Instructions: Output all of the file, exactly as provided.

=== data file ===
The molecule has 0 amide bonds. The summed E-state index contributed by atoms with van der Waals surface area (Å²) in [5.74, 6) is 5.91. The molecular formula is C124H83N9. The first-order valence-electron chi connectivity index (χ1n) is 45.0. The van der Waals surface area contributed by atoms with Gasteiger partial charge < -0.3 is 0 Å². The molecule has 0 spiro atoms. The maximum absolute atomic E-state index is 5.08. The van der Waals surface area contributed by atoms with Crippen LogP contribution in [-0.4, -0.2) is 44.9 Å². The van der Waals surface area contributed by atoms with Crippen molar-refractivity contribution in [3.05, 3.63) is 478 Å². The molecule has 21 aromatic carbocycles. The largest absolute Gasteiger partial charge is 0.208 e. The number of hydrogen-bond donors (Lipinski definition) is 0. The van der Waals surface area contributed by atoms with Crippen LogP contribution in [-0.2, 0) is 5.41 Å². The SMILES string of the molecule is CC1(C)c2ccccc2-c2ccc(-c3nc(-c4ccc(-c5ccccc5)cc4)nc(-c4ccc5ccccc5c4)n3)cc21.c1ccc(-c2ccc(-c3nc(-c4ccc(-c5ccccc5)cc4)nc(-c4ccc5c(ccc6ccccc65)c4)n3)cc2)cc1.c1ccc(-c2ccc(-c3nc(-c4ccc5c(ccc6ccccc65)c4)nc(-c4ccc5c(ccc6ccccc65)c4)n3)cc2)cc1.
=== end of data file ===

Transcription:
The molecule has 0 amide bonds. The summed E-state index contributed by atoms with van der Waals surface area (Å²) in [5.74, 6) is 5.91. The molecular formula is C124H83N9. The first-order valence-electron chi connectivity index (χ1n) is 45.0. The van der Waals surface area contributed by atoms with Gasteiger partial charge < -0.3 is 0 Å². The molecule has 0 spiro atoms. The maximum absolute atomic E-state index is 5.08. The van der Waals surface area contributed by atoms with Crippen LogP contribution in [-0.4, -0.2) is 44.9 Å². The van der Waals surface area contributed by atoms with Crippen molar-refractivity contribution in [3.05, 3.63) is 478 Å². The molecule has 21 aromatic carbocycles. The largest absolute Gasteiger partial charge is 0.208 e. The number of hydrogen-bond donors (Lipinski definition) is 0. The van der Waals surface area contributed by atoms with Crippen LogP contribution in [-0.2, 0) is 5.41 Å². The SMILES string of the molecule is CC1(C)c2ccccc2-c2ccc(-c3nc(-c4ccc(-c5ccccc5)cc4)nc(-c4ccc5ccccc5c4)n3)cc21.c1ccc(-c2ccc(-c3nc(-c4ccc(-c5ccccc5)cc4)nc(-c4ccc5c(ccc6ccccc65)c4)n3)cc2)cc1.c1ccc(-c2ccc(-c3nc(-c4ccc5c(ccc6ccccc65)c4)nc(-c4ccc5c(ccc6ccccc65)c4)n3)cc2)cc1.